Update (11 Dec 2008) Turning to India at break-neck speed by Richard Susskind in the TimesOnline reports on the rise of LPO in the UK, based on an RSG Consulting report. Factoid: 10 of the top 30 firms in England have “outsourced back office functions or legal work to India.”
Updated (13 Dec 2008) Blogger Adam Smith, Esq. writes a very thoughtful, in-depth analysis of the current crisis, “Structural Breaks” and Other Timely Phenomena. He provides a great historical perspective on past crises and the response of government and business. At the end, he draws the lessons law firms can learn; among them:
“Just because you’ve “always” done something, do you need to? … Have you outsourced your cafeteria? (I hope so!) Your mail room and your 401(k) administration? (Ditto.) Your word-processing? (On-deck circle.) Your document review? (Time to think about it.)”
Updated (13 Dec 2008) An older item but a good in depth article on legal outsourcing: Offshoring legal work: do lawyers risk outsourcing themselves? (Law Society Gazette, 27 Nov 2008). This is a nice analytic piece with good examples from UK, especially Eversheds. Hat tip to Mark Ross of LawScribe, who is also quoted in the article
Update (22 Dec 2008) Barrons has a short item, Exported Expertise, Lawyering Long-Distance (22 Dec 2008) quoting one vendor saying LPO growth prospects are hot.
[Hat tips to The Common Scold and complexd at http://twitter.com/wrrobinson for the Altman Weil study and to Legal Blog Watch, The Disturbing Side of Life as a Contract Attorney - a blog post on this article worth reading.]
One of the leading KM professionals in the legal market has changed firms.
Effective December 1, 2008, Oz Benamram is the Chief Knowledge Officer (CKO) at White & Case, responsible for developing and implementing the systems and processes to capture and share the firm’s collective knowledge throughout the firm.
Previously, Oz led knowledge management for many years at Morrison & Foerster. While at MoFo, Oz oversaw the development of AnswerBase, an advanced approach to KM based on Recommind. (For background on AnswerBase, see the article I helped Oz write, Lawyers As Shoppers – It’s All About Finding Information). He also was active in KM professional events and conferences. Tanisha Little, MoFo’s Knowledge Exchange Attorney, will lead the KM Department after Oz’s departure.
I am sure I speak for the entire legal KM community in wishing Oz the best in his new job. We hope he continues to innovate and remain as active professionally.
Another day, another survey, this one of law departments. American Lawyer Magazine, Legal Onramp, and law department consultant Rees Morrison produced an interesting, forward-looking survey.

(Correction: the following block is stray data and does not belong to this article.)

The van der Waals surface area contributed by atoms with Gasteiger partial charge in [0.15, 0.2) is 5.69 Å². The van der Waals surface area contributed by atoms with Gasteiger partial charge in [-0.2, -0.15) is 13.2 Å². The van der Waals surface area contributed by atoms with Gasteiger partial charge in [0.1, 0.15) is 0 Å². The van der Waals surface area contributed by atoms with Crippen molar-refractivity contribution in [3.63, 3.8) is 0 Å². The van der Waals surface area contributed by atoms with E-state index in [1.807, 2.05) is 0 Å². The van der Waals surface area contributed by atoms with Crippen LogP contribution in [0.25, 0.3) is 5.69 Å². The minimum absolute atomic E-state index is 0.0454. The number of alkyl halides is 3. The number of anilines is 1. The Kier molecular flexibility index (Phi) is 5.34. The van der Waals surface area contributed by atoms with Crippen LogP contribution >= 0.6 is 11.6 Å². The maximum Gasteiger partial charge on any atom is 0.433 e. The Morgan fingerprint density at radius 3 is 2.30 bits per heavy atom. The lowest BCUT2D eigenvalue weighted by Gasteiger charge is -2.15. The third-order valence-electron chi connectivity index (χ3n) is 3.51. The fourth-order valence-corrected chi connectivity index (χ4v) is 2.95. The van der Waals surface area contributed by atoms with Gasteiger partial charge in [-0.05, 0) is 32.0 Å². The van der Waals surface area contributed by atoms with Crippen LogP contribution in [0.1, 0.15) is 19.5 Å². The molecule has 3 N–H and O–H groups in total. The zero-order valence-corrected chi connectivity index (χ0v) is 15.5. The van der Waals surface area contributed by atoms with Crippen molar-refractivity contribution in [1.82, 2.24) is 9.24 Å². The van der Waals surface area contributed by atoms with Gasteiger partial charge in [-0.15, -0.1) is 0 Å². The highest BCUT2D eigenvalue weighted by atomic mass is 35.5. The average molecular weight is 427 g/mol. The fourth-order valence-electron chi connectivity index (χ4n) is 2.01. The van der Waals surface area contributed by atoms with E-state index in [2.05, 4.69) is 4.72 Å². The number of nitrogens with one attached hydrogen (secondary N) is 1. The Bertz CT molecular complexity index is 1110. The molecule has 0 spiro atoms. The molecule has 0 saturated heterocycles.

The Change Agenda: Looking Ahead (American Lawyer Magazine, Dec 2008) reports on a survey written and analyzed by Rees Morrison and AmLaw editor Aric Press, conducted on the professional social network, Legal Onramp.
Below I present a few of its findings - in graphic format - that I found most interesting, along with my comments. My interpretation differs from Morrison’s and Press’. About 65 inhousers at companies with revenues of at least $1 billion responded to these questions. All questions focus on changes expected over the next five years.
Spending Changes: LPO and Value Billing
I found interesting juxtapostions in the answers to two questions:
- “Between 2008 and 2013, ___% of our law department’s spending on outside counsel will shift from hourly (whether flat sic or discounted) fees to some form of “value” billing”. [I thought flat fee is value billing]
- “Between 2008 and 2013, ___% of our law department’s spending will move to lower cost offshore service providers, whether directly or as a subcontractor to our in-country law firms.”
As the graphs below show, almost half the respondents expect spending on legal process outsourcing (LPO) to increase. In contrast, almost 85% expect a bigger move to value billing. Given that I’ve heard endless discussion about value billing since I entered the profession in 1989, the gap between 50 and 85 is less than I would have expected.
In the tech world, there have been multiple years that were “the year of [fill in the new technology]”. But eventually the new technology did become pervasive. In contrast, in the legal market, it seems every year has been “the year of value billing”.
Legal outsourcing has only be around and in the legal discourse for 3 to 4 years. So that almost half expect to increase spending on LPO suggests it’s a trend with traction.
Legal Technology and EDD
The questions here were
- Our department will increase spending on legal automation (software and process)
- With various changes we expect, e-discovery spending will
That one-third of respondents expect to increase legal automation spending by more than 50% is a very positive development. That only one-fifth expect EDD spending to increase by more than 50% represents, in my view, undue optimism about the profession’s effort to get control over this beast. [Note that Morrison and Press interpret the dollars as nominal rather than real; that’s not how I read the results cited nor the survey as it appeared at LOR.]
The question here was “By 2013, telecommuting in our department will be at a greater/equal/lesser level relative to today.” It’s a bit hard to know how to interpret the data given the available responses, but I was amazed that 60% think it will increase. When I bring up working virtually (that is, telecommuting) with lawyers, I usually see pained looks and incredulity. Maybe the recent energy price spike had a positive impact?